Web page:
Helloooo fellow writers, and welcome to my first post of the new year. This should be a momentous occasion; new year, new me, that’s what the ticking of the clock towards midnight on December 31 means, right? I’ll admit, I’m all about New Year’s resolutions. In previous years I’ve made lists of what I want to accomplish throughout the year. My goals. My dreams. My hopes for a better future. Each year, I’m left disappointed, because the only step I’d taken towards bringing those resolutions into reality was writing the list.
So this year, I’m not making a list of resolutions. Instead, I’m making plans. With a planner in hand, I’ve mapped out my writing schedule for the month. It’s important to note that I’ve never been the best at keeping a planner. All through school, I relied on scribbled notes in the margins of my notebooks for test dates and papers and projects. It’s really a miracle I got anything done.
That’s where I’m at right now: holding a planner with all these reminders scheduled for the month of January, and already my life feels a little bit more secure. But even before that New Year’s Eve I spent penciling in blog posting time and novel writing time, I was setting up plans for the year, because this is the year that I will make my writing life more than something I squeeze between the hours of my full-time job.
Before Christmas, I sat down to make, yes, a list. But a productive list! I wrote down everything – and I mean everything – I’ve ever written. Short stories, essays, novels. I took a look at it all, where each project was in terms of development, whether it was something I wanted to further pursue. I wrote down the ideas I’d scribbled down and typed quickly in random Word documents, and as I did, a picture began to form of what my writing career could look like, if I focused my attentions where my ideas seemed to be guiding me.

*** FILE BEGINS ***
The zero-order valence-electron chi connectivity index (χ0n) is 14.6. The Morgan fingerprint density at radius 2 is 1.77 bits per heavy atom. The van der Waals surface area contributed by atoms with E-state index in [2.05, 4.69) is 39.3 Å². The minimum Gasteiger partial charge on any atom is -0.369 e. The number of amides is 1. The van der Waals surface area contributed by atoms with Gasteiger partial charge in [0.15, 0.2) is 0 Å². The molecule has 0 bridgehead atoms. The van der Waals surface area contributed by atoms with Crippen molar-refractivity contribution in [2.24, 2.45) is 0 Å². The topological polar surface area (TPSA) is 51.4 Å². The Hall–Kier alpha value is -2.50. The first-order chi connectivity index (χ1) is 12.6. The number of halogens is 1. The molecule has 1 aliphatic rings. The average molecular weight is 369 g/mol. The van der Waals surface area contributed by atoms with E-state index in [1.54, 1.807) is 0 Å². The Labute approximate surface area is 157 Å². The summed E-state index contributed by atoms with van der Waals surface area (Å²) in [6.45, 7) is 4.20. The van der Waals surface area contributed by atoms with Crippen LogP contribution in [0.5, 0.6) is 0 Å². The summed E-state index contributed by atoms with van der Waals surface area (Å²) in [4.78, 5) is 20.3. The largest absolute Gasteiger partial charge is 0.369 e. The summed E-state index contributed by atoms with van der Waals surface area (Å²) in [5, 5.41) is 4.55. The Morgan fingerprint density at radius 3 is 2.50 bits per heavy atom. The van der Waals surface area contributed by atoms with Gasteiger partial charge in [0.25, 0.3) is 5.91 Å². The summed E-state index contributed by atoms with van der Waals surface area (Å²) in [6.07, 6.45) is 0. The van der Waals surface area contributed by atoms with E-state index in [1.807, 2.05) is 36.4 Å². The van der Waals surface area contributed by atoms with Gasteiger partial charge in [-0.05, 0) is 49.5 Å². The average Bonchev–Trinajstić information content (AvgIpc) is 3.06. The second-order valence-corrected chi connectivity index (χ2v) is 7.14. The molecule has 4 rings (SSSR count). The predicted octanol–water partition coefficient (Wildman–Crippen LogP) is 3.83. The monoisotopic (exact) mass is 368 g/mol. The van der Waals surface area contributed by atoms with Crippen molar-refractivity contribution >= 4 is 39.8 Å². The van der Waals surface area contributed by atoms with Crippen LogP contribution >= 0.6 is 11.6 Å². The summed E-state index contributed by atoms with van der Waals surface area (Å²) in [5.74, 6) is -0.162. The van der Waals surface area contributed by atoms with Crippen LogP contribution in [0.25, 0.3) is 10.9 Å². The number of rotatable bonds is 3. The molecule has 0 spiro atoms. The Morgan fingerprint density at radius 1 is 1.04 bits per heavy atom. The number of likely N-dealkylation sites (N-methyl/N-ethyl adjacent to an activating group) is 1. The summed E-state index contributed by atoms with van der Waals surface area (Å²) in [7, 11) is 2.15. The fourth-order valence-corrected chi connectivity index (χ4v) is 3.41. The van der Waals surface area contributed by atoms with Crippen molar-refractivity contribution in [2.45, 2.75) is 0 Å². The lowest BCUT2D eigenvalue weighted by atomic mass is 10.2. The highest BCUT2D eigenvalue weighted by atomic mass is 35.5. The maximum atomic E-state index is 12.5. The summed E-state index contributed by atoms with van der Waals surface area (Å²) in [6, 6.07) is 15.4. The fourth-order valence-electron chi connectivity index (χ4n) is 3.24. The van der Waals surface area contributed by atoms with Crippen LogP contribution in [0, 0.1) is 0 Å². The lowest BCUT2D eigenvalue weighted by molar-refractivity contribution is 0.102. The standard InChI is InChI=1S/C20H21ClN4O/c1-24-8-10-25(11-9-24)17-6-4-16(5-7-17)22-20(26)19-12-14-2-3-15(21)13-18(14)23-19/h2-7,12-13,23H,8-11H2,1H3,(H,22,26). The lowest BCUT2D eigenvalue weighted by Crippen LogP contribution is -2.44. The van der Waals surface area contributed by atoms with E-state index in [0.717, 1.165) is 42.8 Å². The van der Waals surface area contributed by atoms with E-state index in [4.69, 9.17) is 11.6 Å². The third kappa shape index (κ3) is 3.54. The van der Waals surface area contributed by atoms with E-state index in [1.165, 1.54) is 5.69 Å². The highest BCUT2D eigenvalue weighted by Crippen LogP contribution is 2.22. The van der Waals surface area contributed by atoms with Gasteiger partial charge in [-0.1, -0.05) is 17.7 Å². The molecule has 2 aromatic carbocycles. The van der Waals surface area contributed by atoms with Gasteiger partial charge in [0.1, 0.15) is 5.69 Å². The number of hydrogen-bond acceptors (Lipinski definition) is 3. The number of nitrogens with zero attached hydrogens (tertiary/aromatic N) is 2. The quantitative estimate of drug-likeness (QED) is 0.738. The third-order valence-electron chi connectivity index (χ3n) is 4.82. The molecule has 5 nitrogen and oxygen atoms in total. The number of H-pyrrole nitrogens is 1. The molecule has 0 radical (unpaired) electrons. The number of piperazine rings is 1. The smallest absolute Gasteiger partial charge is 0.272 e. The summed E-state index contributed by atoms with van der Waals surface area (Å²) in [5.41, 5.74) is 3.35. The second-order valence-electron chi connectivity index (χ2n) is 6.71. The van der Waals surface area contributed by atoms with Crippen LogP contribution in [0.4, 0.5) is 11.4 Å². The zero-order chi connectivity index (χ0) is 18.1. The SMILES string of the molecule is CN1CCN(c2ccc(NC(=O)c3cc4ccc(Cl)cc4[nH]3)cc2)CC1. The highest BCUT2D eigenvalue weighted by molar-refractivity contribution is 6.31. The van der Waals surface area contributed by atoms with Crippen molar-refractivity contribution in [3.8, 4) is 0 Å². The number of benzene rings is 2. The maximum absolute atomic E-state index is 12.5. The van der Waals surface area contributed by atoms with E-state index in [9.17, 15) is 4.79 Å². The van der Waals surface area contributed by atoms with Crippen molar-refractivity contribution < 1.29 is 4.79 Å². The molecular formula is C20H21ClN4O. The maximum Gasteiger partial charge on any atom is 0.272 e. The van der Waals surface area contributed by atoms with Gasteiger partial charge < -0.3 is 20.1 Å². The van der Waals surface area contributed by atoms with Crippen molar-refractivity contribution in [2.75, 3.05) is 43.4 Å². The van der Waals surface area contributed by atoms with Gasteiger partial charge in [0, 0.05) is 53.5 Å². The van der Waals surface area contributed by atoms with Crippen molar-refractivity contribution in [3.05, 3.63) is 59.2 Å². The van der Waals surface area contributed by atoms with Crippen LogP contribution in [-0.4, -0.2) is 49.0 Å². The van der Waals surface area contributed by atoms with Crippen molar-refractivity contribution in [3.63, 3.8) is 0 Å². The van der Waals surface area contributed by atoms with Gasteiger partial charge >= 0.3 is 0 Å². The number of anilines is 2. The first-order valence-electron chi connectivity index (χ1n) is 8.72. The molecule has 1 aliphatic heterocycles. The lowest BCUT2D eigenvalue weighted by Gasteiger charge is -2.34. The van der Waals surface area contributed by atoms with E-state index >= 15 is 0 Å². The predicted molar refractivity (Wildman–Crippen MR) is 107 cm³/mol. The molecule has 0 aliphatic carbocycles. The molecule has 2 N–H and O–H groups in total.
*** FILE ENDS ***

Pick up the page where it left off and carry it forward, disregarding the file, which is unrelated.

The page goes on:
It was a full day’s process, but it was definitely worth it to be able to get a clear idea of what kind of author I wanted to be, and in so doing start to lay out a path to reach her. If you’d like to reach that same clarity, here was my process:
1 – Take stock
If you have completed works, write them down. Divide them up by type of work, genre, etc. If you have incomplete work, write those down too, and list what stage they are in, and your likelihood of finishing them. Got an idea book? Flesh out some of your best starts and prompts. When I did this, I divided all of my ideas into type of work — short story, poem, novel — and by genre.
2 – Analyze
Do you see patterns forming? Ideas or drafts that belong in a specific genre, one genre dominating the other? This is where I learned I wanted to write mysteries. Most of my ideas leaned towards the eerie and suspenseful nature of crime novels. If you see your ideas gearing towards a certain genre, don’t ignore that. Most writers make a name for themselves in one genre and may find it difficult branching out to others. I am by no means saying to just write in one genre your whole career, but it would be better to get your start in one in which you have a vast number of ideas and work for.
3 – Get to work
Have you picked out your genre? The type of writing you want to do? Now it’s time to create. Check out that list of ideas, or pick a complete or incomplete work to polish and improve. Create something, and send it out. Get your work in front of publishing eyes, and start to make a name for yourself in the writing lives of others.
And that’s it! Three simple steps, and I’m still working on the third. Since making my plans, I’ve been filled with so much purpose. My writing time is so much more productive, and I have a better sense of where I’m going, rather than just… going. In creative careers like the ones we want to embark on, there’s a lot of horizon watching, and often we’re too busy dreaming to see the path that takes us there. This year, I will pay attention to the path. Every rock in the road, every sunlit stroll, I will be there to take it on. I invite you to do the same.